IDEAS home Printed from https://ideas.repec.org/p/wop/wispod/1148-97.html
   My bibliography  Save this paper

Credit Cards and the Poor

Author

Listed:
  • E. J. Bird
  • P. A. Hagstrom
  • R. Wild

Abstract

We use data from four releases of the Survey of Consumer Finances, 1983 to 1995, to examine credit card use among the poor. The credit card market has expanded rapidly in the general population and, given the often transitory nature of poverty, more and more families may be using credit cards rather than welfare or other means to smooth consumption across income shortfalls. Indeed, from 1983 to 1995, the percentage of poor families holding a credit card rose from less than 20 percent to almost 40 percent, and the average real balance on these cards rose from about $700 to more than $1,300. In 1983 the proportion of poor families with a credit card balance more than twice its monthly income was less than 1 in 30, but rose to 1 in 8 by 1995. The growth in debt represents a new and increasingly important development in the nature of poverty since the mid-1980s, and may soon create a need for administrative policy responses in the form of credit and debt management counseling for at-risk families. Among the research questions are raised are (1) Why has the credit card market expanded to include more economically vulnerable households? and (2) Is the new existence of easy credit temporarily softening the impact of welfare reform?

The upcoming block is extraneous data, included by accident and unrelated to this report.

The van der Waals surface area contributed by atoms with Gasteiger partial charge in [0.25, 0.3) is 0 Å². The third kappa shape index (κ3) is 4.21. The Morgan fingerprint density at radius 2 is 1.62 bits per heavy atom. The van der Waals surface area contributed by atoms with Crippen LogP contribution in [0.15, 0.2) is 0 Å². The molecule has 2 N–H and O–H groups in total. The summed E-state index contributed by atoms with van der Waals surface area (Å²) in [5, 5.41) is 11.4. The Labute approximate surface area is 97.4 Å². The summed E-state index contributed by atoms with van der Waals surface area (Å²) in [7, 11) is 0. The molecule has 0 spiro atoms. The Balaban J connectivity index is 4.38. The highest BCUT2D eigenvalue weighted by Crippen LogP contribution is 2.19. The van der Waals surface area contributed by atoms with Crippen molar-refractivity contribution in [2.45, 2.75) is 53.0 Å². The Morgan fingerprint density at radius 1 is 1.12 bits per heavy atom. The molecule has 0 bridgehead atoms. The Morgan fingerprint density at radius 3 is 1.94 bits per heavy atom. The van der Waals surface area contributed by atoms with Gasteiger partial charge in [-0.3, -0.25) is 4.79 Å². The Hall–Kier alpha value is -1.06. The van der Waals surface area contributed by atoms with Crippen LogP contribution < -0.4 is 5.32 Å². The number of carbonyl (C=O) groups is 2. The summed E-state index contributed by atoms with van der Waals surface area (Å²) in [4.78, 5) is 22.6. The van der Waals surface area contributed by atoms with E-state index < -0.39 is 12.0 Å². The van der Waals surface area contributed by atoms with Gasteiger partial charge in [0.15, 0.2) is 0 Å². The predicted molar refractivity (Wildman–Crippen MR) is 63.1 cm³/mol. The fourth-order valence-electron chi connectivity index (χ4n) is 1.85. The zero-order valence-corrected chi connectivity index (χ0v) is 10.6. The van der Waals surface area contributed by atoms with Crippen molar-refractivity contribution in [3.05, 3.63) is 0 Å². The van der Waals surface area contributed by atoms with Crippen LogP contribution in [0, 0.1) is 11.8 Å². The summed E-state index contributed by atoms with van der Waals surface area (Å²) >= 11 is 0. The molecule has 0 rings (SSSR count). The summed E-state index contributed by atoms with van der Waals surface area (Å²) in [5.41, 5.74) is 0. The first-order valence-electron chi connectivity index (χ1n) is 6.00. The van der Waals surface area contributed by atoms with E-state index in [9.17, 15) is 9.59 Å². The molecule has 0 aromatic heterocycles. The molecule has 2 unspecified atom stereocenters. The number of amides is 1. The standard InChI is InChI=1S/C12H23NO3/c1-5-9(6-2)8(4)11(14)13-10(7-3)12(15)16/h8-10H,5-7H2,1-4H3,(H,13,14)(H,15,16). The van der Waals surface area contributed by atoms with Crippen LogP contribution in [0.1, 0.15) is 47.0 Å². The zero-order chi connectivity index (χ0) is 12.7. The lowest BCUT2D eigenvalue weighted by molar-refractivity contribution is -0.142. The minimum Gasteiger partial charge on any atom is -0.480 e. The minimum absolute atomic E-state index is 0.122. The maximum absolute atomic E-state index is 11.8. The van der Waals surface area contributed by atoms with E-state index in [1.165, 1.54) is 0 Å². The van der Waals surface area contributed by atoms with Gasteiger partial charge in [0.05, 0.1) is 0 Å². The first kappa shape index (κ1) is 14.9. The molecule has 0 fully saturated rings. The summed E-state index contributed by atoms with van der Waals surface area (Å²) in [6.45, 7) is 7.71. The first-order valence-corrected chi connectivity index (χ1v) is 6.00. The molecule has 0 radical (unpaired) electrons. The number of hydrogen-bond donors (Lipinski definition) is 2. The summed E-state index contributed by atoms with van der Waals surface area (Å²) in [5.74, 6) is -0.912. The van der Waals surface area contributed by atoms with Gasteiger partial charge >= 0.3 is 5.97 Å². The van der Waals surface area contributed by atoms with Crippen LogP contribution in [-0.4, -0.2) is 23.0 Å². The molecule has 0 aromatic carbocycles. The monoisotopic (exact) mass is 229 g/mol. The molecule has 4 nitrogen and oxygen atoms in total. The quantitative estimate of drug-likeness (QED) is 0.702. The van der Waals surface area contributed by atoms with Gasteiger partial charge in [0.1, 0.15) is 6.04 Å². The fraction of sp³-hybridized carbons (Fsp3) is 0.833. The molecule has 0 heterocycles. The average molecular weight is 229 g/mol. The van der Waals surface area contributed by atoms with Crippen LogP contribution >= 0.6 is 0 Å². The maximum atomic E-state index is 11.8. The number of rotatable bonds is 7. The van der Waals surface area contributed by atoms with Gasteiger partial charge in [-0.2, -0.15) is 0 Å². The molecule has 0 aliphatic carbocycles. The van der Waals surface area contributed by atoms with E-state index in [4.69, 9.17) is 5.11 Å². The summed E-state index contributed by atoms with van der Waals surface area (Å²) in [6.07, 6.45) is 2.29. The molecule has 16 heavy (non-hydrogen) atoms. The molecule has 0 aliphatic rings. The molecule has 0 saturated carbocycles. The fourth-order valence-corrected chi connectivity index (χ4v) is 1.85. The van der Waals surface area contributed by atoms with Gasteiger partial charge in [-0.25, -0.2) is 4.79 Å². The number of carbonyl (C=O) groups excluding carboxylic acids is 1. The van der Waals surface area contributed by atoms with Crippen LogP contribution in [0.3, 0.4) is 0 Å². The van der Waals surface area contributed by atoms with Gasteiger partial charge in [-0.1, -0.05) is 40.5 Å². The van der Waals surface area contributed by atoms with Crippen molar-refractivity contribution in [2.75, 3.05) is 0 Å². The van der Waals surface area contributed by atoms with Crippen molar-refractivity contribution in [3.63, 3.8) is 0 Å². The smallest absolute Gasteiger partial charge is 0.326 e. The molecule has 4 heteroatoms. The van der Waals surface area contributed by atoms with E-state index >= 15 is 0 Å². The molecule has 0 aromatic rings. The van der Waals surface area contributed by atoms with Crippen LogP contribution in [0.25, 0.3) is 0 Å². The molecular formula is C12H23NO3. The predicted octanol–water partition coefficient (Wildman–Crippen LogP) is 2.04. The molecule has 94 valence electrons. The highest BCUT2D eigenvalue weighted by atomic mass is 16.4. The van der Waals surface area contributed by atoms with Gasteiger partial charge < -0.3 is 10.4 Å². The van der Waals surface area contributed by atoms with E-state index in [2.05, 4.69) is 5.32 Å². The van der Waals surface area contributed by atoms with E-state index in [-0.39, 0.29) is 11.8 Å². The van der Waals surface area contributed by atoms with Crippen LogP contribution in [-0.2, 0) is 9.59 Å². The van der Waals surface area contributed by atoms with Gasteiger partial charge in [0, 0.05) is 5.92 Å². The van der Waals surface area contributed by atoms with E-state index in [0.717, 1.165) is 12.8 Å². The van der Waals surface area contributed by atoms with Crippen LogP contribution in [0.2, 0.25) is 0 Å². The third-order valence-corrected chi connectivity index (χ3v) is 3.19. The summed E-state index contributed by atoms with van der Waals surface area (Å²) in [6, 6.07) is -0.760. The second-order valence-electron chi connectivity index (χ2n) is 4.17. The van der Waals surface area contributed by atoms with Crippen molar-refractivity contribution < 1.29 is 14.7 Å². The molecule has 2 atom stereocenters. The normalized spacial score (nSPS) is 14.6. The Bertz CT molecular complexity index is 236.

Suggested Citation

  • E. J. Bird & P. A. Hagstrom & R. Wild, "undated". "Credit Cards and the Poor," Institute for Research on Poverty Discussion Papers 1148-97, University of Wisconsin Institute for Research on Poverty.
  • Handle: RePEc:wop:wispod:1148-97
    as

    Download full text from publisher

    File URL: http://www.irp.wisc.edu/publications/dps/pdfs/dp114897.pdf
    Download Restriction: no

    References listed on IDEAS

    as
    1. Peter Gottschalk, 1997. "Inequality, Income Growth, and Mobility: The Basic Facts," Journal of Economic Perspectives, American Economic Association, vol. 11(2), pages 21-40, Spring.